The new study, conducted by Ann Arthur and Dawn Davis, from the University of Nebraska-Lincoln, in the US, found that there was no link between how much time pupils spent learning vocabulary and how much new vocabulary they learn.
The academics observed 278 pupils, between the ages of 4 and 9, in 56 classrooms in four US states. They provided four, 30-minute vocabulary-booster sessions to a third of the children. These children’s vocabulary improved in comparison with those children who were simply given general language-comprehension lessons.
A third of the children, however, were given a double dose of booster sessions: eight 30-minute sessions a week. These children’s vocabulary improved the same amount as that of the children who were given four booster sessions a week.
The importance of pupils’ vocabulary range and size has been a key issue in England this summer. A number of Year 6 teachers serving disadvantaged areas complained that the language used in this year’s key stage 2 comprehension test was inaccessible for their pupils.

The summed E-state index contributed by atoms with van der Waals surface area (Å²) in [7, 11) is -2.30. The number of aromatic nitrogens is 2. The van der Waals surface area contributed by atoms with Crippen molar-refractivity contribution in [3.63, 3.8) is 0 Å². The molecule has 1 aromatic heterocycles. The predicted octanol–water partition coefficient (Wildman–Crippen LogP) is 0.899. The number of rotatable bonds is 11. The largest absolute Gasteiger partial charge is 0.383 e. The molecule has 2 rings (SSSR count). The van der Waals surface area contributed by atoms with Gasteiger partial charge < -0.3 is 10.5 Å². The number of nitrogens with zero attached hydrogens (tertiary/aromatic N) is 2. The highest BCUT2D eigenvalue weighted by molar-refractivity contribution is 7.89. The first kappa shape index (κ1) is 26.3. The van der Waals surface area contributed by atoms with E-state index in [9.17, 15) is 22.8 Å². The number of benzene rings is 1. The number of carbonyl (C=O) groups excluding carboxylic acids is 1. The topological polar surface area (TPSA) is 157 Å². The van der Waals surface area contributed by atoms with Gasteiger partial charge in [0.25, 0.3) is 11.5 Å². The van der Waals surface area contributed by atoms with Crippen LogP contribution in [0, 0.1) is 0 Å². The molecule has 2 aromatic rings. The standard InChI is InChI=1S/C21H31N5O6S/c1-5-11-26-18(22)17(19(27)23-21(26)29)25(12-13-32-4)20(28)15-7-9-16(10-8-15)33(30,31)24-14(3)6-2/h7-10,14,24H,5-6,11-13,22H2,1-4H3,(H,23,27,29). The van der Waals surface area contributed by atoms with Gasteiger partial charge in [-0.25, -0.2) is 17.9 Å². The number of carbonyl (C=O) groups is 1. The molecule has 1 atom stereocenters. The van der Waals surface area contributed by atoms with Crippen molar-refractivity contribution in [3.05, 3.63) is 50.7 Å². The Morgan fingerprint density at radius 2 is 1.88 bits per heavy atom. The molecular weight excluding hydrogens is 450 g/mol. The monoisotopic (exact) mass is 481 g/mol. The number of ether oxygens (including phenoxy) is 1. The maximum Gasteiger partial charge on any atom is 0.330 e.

A worthwhile investment?
The US academics said that their findings suggested “that increased instructional time devoted to vocabulary development only may not provide enhanced outcomes…and thus may not be a worthwhile investment of school resources”.
They said that this may be in part because those teachers offering the single dose of booster sessions supplemented the official lessons with other vocabulary-enhancement activities.
An English study published last month showed that 80,000 boys – equivalent to four in every Reception class – already lag behind their peers by the time they start school. Many struggle to follow simple instructions or to speak in full sentences.
The Nebraska-Lincoln researchers said that it would be worth exploring whether, while the additional vocabulary-booster sessions were not effective for the pupils as a group, they might be of benefit to particularly low academic performers.